The 2016 marijuana legalization polls are pointing to what could be a historic Election Day, with at least three states likely to approve efforts to legalize pot and national support ticking toward its highest mark ever.
There are resolutions up for a vote in nine states to legalize marijuana in some form. In four of those states, voters will cast their ballots on whether to legalize medical marijuana — Arkansas, Florida, North Dakota, and Montana. The efforts go a step further in five states that will vote on allowing recreational marijuana — California, Arizona, Maine, Massachusetts, and Nevada.
So far, the marijuana legalization polls in 2016 point to what could be a historic year. All states are pointing toward at least a close vote, and passage seems likely in a handful.
In California, the nation’s most populous state, the pot-legalization Prop. 64 is largely expected to pass, the Mercury News noted.
“Most polls suggests Prop. 64 will succeed, if perhaps by a slight margin. Surveys in recent weeks show the proposition enjoys solid support, anywhere from a just-barely-respectable 51 percent to an impressive over-the-top win with 71 percent of voters backing the legalization of pot starting on Nov. 9.”
There could be good signs for all the marijuana legalization votes on Election Day. While polls may show some mixed results in individual states, as a whole Americans are becoming more and more accepting of the idea of legal pot. As Reason noted, the support for legalized marijuana nationwide reached 63 percent in a recent American Values Survey, up from 44 percent last year. That comes after a Gallup poll found that 60 percent of Americans supported legalized marijuana and the Pew Research Center found 57 percent support — both all-time highs for those pollsters.
The polling for 2016 shows that there is a chance all states up for recreational marijuana may pass the measures. As Reason noted, polls in Maine, Massachusetts, and Nevada all topped 50 percent. Arizona is just a shade below 50 percent.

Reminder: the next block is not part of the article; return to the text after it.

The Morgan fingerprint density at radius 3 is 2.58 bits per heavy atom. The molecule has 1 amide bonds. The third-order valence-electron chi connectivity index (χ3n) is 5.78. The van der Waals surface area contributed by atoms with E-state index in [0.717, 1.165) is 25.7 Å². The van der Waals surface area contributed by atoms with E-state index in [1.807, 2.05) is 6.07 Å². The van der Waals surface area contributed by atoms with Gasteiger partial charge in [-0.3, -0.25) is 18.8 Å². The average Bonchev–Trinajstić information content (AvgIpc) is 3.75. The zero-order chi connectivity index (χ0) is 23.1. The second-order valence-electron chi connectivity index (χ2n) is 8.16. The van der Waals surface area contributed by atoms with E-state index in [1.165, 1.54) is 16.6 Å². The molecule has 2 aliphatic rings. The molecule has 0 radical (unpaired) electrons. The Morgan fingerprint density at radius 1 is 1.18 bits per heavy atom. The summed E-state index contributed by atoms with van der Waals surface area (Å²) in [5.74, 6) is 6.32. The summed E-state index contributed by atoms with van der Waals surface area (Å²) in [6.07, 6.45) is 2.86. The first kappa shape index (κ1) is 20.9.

Florida is showing high support for its medical marijuana bill as well, the report added.
Not every poll for marijuana legalization points toward passage. Reason noted that polls in Arkansas, Montana, and North Dakota to legalize medical marijuana are hovering below 50 percent.
But even if the marijuana legalization efforts fail in some states this Election Day, the victories combined with increasing public acceptance could create what Washington Post writer Christopher Ingraham called a tipping point that would lead to a wave of states moving to legalize pot.
“Still, with three national surveys this year showing 60 percent or greater support for legalization, it seems that public attitudes have reached some sort of tipping point,” he wrote. “From a governing standpoint, it may become increasingly difficult for policymakers to maintain a strict prohibition that nearly two-thirds of citizens oppose.”
The efforts have also expanded to states that likely wouldn’t have entertained such efforts just a decade ago. When Colorado and Washington became the first states to legalize recreational marijuana, it was not a surprise to many to see left-leaning states take up the banner of legal pot. But now those resolutions are on the ballot in states with more conservative voters, with Florida aiming to be the first southern state to legalize marijuana.
And the polls show that support for marijuana legalization efforts cuts across the political spectrum. In Florida, for example, the resolution to approve medical marijuana receives high support both from Hillary Clinton and Donald Trump supporters, a sign that these efforts may become easier to pass in the future. And wins in a number of the states voting on legalized marijuana in November could also help build more momentum for other states to join the efforts.
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